L’incendio come strumento politico di lotta e delegittimazione nel I secolo a.C.
Parole chiave:Fire, Arson, Political struggle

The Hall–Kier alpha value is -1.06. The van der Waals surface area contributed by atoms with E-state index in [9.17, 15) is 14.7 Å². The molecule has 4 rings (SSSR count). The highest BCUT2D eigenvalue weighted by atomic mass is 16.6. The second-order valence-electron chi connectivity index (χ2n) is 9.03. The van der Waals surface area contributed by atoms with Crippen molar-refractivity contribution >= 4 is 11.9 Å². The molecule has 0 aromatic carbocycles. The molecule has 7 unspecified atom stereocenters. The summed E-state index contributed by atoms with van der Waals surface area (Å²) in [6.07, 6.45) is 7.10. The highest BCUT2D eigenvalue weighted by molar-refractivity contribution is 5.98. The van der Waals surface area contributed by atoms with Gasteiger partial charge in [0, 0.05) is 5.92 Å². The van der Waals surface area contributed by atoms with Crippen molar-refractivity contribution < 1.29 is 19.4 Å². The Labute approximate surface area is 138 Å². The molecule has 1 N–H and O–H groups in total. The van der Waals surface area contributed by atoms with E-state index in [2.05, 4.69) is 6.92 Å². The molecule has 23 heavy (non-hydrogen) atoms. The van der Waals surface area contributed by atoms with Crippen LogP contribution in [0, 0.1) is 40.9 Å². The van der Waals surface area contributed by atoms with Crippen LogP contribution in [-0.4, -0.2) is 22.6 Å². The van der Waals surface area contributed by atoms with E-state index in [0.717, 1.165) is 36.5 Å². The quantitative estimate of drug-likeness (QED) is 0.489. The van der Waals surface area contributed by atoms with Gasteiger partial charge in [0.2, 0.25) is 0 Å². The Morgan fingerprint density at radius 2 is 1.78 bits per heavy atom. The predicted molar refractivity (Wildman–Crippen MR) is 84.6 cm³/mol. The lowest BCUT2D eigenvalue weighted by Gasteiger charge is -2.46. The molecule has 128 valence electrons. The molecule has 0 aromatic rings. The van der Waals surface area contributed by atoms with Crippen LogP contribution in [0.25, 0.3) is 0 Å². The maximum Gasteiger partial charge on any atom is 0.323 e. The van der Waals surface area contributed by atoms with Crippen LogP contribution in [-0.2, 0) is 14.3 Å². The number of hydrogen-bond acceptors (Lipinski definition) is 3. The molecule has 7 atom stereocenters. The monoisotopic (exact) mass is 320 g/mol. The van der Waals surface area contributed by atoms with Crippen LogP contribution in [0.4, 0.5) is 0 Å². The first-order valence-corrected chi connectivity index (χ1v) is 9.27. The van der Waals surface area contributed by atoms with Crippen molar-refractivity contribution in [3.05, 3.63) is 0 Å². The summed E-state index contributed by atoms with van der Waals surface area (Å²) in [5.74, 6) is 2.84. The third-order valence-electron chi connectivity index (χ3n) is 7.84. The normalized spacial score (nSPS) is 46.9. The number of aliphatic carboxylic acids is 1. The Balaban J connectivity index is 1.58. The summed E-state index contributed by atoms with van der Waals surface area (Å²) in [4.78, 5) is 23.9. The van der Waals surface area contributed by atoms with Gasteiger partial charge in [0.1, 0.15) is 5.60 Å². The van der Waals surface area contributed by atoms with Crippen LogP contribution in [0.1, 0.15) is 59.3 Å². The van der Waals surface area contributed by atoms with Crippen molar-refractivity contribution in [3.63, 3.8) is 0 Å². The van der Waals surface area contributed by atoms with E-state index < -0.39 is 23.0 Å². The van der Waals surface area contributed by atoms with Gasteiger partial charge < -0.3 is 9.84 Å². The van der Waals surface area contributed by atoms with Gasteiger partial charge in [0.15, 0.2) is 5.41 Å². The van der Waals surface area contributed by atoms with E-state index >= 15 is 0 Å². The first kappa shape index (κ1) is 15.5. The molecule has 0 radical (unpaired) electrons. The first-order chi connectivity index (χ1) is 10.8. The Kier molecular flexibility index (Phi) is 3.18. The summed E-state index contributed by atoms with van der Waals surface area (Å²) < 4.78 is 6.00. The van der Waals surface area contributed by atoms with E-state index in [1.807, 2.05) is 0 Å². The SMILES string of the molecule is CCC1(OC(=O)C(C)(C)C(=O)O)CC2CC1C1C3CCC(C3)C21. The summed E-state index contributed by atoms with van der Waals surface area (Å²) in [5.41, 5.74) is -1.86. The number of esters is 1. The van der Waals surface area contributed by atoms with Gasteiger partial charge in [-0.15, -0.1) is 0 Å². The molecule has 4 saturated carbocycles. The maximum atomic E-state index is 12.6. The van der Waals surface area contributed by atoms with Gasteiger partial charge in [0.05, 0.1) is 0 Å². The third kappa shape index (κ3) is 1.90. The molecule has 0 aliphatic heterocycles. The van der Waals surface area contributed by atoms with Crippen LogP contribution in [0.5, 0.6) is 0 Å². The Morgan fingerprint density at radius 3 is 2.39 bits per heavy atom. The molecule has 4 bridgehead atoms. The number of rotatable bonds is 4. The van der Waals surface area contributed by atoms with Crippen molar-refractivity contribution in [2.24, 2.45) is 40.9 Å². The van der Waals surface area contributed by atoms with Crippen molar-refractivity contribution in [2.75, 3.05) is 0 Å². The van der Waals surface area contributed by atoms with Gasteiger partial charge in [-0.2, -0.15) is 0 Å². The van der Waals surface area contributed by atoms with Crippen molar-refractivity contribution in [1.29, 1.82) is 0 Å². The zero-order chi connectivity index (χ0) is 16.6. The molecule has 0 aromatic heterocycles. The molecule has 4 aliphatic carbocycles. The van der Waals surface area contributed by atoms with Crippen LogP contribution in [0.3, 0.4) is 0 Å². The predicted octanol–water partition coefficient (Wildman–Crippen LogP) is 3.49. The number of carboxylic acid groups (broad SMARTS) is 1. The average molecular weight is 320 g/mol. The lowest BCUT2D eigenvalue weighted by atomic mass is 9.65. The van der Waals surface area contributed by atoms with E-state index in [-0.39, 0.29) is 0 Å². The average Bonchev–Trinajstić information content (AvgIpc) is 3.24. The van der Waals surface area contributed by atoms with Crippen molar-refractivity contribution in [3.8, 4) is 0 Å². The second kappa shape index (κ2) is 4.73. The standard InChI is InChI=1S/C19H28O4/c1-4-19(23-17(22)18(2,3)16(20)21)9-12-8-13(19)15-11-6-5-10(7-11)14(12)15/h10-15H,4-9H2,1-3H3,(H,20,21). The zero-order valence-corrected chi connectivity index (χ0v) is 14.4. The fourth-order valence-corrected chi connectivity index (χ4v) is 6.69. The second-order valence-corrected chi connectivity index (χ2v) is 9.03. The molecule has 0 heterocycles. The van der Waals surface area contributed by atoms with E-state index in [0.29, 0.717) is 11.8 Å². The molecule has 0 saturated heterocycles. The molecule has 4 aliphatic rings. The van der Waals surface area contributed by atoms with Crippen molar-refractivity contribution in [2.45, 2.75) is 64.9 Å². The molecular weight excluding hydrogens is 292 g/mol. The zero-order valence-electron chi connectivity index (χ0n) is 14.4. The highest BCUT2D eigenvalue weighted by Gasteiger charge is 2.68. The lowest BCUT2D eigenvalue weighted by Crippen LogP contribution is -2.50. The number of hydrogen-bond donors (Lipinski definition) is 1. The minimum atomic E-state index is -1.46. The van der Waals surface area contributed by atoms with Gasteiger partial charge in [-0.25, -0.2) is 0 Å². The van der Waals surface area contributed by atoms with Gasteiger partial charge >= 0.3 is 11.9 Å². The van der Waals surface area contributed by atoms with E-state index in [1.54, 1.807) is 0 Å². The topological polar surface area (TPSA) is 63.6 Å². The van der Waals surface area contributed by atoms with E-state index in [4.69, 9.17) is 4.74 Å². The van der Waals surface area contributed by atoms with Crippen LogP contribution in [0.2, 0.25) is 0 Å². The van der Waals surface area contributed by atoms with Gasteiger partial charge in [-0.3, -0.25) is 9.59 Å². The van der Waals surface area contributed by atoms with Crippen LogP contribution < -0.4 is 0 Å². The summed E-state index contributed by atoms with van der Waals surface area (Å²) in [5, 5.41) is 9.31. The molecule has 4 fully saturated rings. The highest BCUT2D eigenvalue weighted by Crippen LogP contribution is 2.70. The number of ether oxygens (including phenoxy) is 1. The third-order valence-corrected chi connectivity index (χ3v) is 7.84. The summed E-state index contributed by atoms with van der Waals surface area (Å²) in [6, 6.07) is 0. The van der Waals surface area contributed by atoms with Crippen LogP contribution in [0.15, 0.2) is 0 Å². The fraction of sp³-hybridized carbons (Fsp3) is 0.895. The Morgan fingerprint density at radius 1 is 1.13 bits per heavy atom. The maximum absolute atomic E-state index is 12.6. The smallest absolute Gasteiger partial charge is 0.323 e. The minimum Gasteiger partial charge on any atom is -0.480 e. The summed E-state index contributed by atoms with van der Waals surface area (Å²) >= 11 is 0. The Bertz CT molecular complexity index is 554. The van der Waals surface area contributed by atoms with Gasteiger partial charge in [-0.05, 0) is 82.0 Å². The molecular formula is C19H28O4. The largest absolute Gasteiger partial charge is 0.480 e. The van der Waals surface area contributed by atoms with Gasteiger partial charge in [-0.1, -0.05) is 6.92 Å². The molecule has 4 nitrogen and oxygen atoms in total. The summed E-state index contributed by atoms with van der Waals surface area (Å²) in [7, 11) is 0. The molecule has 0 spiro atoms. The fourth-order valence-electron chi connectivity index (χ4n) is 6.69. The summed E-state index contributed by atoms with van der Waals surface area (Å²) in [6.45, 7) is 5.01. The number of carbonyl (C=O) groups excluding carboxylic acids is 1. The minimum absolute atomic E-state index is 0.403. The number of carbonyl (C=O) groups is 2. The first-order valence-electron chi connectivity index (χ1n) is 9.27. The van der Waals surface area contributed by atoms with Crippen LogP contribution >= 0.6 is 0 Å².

The fire of the temple of the Nymphs occurred between 57 and 56 BCE is an example of some practices and tendencies typical of the late republican Roman history, related to the use of fires with a political background. Starting from them, it is possible to consider the entire period beginning with the 80’s of 1st cent. BCE, by pursuing two research axes: 1) the study of the ways, times and contexts in which fire began to be used as an instrument of political struggle, thus breaking with the past; 2) the analysis of the communication strategies of the late republican oratory which made the ‘arsonist’ a recurring figure in public debate. The survey on the sources points out at the cultural changes related to fire brought by the events of the years between 88 and 80 BCE. Definitely breaking with the past, the use of fire started to play an increasingly central role in political struggles, so that fires became a well-established and common practice in the contrasts between Roman citizens. At the same time, fire and the intentional use of it became, right from Sulla, an important rhetorical topos for political delegitimization, as clearly shown by Cicero’s orations.